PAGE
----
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Discussion Starter #1
First off I would like to say "thank you!" to everyone posting here. The information on this site has helped me though my 4BT swap journey.

(1994 4X4 Toyota standard cab swap)

I am in the final stages of my 4BT swap and ran into an issue with the brakes. I am running the 6BT powersteering/vacuum pump with the factory Toyota brake booster. After testing all the components from the confined space of the backyard I felt it was safe enough to take onto the street for a short drive. All seemed well until I had to brake! The pedal was extremely hard to press making for a difficult stop. During the, almost two hour, test in my backyard everything seemed fine. The only variable I can think of is the amount of speed, both engine rpm and linear motion. After making back home I checked to see if the pump or booster failed. The pump seems to be working just fine (without have a gauge to read exact measurements). This leads me to think that the diaphragm may have been damaged by excessive vacuum.

Does anyone know if this pump may be applying too much vacuum for this booster? I don’t want to replace the booster just to have a new one fail. I have searched all over the web for more information regarding acceptable vacuum amounts but came up with nothing.

Kind regards,
Ryan Lanier
 

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Doubt the pump could draw enough to damage the booster.
Did you check for vacuum at the booster check valve?
If you pump the brakes several times with the engine off then holding the pedal down start the engine does the pedal go down a little as the vacuum comes on?
Have you had the booster/master cylinder apart in the conversion process? Maybe incorrect spacing on the booster to cylinder push rod or pedal to booster rod.
Cheers Steve
 

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Discussion Starter #3
Hi Steve -
This is great news. I was really worried that the pump was supplying too much vacuum.
I have not checked for vacuum at the booster check valve. I think the one that was on the truck originally was "inline" between the gas engine intake plenum and booster. That I am aware of I do not even have one, unless its internally located in the booster itself. I have the vacuum line coming right from the pump to the booster.
I will have to run that test once I have the radiator back in (I am redesigning the core support to allow for a larger fan on both the condenser and radiator). I am not sure of running it to long without a cooling system.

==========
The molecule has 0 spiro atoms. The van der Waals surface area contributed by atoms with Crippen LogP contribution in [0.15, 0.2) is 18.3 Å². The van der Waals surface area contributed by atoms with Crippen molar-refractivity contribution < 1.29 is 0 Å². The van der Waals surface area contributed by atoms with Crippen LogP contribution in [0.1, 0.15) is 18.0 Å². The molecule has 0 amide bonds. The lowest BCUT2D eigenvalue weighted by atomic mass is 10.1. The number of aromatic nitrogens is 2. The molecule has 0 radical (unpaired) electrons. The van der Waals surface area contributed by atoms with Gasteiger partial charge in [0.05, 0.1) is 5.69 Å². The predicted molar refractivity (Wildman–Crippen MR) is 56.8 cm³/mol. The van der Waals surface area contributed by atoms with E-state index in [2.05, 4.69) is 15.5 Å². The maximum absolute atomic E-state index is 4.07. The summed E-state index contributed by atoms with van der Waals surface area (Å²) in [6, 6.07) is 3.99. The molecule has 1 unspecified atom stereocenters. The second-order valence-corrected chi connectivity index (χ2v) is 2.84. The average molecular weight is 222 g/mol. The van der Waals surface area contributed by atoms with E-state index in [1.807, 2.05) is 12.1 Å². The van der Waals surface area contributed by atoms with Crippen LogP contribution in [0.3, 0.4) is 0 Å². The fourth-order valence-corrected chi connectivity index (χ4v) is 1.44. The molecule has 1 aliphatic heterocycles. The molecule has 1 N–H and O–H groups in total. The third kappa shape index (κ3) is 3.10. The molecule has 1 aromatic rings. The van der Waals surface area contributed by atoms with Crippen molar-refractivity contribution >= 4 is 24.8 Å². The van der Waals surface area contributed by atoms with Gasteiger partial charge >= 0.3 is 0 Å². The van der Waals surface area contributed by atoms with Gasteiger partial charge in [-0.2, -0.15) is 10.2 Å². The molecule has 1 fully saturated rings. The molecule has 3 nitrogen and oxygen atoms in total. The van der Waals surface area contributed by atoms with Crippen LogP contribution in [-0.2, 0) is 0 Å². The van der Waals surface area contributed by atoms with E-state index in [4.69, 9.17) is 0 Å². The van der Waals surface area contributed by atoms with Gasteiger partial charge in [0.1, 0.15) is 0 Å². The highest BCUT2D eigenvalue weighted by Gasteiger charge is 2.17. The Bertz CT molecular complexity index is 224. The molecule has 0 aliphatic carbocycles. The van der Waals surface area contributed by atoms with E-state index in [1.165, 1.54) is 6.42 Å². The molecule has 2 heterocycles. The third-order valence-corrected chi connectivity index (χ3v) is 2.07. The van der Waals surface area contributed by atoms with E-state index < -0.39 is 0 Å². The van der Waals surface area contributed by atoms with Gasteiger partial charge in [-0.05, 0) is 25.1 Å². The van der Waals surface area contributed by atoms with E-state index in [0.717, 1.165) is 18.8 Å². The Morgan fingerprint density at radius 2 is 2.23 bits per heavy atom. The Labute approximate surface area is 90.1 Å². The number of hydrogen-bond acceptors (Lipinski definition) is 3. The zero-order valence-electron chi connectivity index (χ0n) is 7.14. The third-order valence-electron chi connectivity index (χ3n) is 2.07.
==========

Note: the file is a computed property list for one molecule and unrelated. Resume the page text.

No, the booster and master have been together the entire time during the conversion process. However, I will make sure this spacing has not gone out of adjustment.
Thanks again!
 

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The check valve is usually the plastic elbow that plugs into the booster on the end of the vacuum hose.
There should be another one in the fitting going into the pump.
Was not worried about the check valve operation as much as that there is actually vacuum at the booster.
Cheers Steve
 

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You could check your vacuum booster by running a hose from a different car to your booster and push your Toyota brake pedal and see if it is easy to push. Your symptoms sound like you have little or no vacuum from your pump. I believe that check valve just keeps the vacuum in the booster.
 

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Discussion Starter #6 (Edited)
So its affirmative, my booster has gone bad. Using a Mityvac I was able to determine the booster will not hold vacuum. I am now leaning towards my pump as the root cause. The Mityvac shows a vacuum reading of 30 in at IDLE. This is extremely high, at roughly quarter throttle it buries the gauge (maximum gauge level) with a reading of 40 in. Does anyone know how to control this vacuum level? Most automotive applications that I have ever dealt with only require around ~15-20 in.

Just to sum it up again, this is a new 4/6BT style powersteering/vacuum pump.
 

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Think your gauge maybe off a bit, about 30" of Mercury is the maximum vacuum achievable.
I am certain that a booster in good condition would survive that, they would have to be designed to allow for maximum vacuum.
A good brake shop should be able to confirm what they can handle.
Cheers Steve.
 

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Yes, that vacuum pump is only capable of so much. Never known one to have too much vacuum. Which style pump does your setup have. There was an early one with 2 pumps and 2 different later styles. It can be a good idea to rebuild those later styles and kits are not that expensive. Here's a great video prepared by the company here in Murphy NC that is the king of those pumps. Well worth the hour it takes to watch it. https://www.youtube.com/watch?v=vJhR48a-9R8
 

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Discussion Starter #9
Thank you everyone who has replied. Since my original post (08-14-2017) the issue has been resolved. I installed a new booster (used) and a vacuum regulator set at 15", so far so good.
 
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